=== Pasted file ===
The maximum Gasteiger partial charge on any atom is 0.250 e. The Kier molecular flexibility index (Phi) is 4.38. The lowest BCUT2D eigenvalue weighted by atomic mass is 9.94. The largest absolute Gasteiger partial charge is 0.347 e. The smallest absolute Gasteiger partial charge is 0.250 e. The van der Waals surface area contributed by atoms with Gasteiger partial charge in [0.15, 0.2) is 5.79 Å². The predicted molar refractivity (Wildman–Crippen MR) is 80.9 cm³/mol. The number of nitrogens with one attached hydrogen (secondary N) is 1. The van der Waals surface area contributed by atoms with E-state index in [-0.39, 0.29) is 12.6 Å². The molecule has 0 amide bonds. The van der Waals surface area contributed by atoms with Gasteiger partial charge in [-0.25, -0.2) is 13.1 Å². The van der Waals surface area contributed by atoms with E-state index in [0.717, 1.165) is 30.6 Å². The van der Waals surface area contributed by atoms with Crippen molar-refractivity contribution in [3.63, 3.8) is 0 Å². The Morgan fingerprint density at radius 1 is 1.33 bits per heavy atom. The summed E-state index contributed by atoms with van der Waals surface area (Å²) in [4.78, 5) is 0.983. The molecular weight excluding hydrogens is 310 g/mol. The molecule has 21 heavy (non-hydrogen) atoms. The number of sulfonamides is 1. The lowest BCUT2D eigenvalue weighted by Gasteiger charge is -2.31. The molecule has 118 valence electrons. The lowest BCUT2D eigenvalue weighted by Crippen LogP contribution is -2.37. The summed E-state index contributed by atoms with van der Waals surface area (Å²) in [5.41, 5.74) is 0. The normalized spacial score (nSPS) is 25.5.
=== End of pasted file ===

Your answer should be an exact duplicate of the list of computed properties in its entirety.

The maximum Gasteiger partial charge on any atom is 0.250 e. The Kier molecular flexibility index (Phi) is 4.38. The lowest BCUT2D eigenvalue weighted by atomic mass is 9.94. The largest absolute Gasteiger partial charge is 0.347 e. The smallest absolute Gasteiger partial charge is 0.250 e. The van der Waals surface area contributed by atoms with Gasteiger partial charge in [0.15, 0.2) is 5.79 Å². The predicted molar refractivity (Wildman–Crippen MR) is 80.9 cm³/mol. The number of nitrogens with one attached hydrogen (secondary N) is 1. The van der Waals surface area contributed by atoms with E-state index in [-0.39, 0.29) is 12.6 Å². The molecule has 0 amide bonds. The van der Waals surface area contributed by atoms with Gasteiger partial charge in [-0.25, -0.2) is 13.1 Å². The van der Waals surface area contributed by atoms with E-state index in [0.717, 1.165) is 30.6 Å². The van der Waals surface area contributed by atoms with Crippen molar-refractivity contribution in [3.63, 3.8) is 0 Å². The Morgan fingerprint density at radius 1 is 1.33 bits per heavy atom. The summed E-state index contributed by atoms with van der Waals surface area (Å²) in [4.78, 5) is 0.983. The molecular weight excluding hydrogens is 310 g/mol. The molecule has 21 heavy (non-hydrogen) atoms. The number of sulfonamides is 1. The lowest BCUT2D eigenvalue weighted by Gasteiger charge is -2.31. The molecule has 118 valence electrons. The lowest BCUT2D eigenvalue weighted by Crippen LogP contribution is -2.37. The summed E-state index contributed by atoms with van der Waals surface area (Å²) in [5.41, 5.74) is 0. The normalized spacial score (nSPS) is 25.5.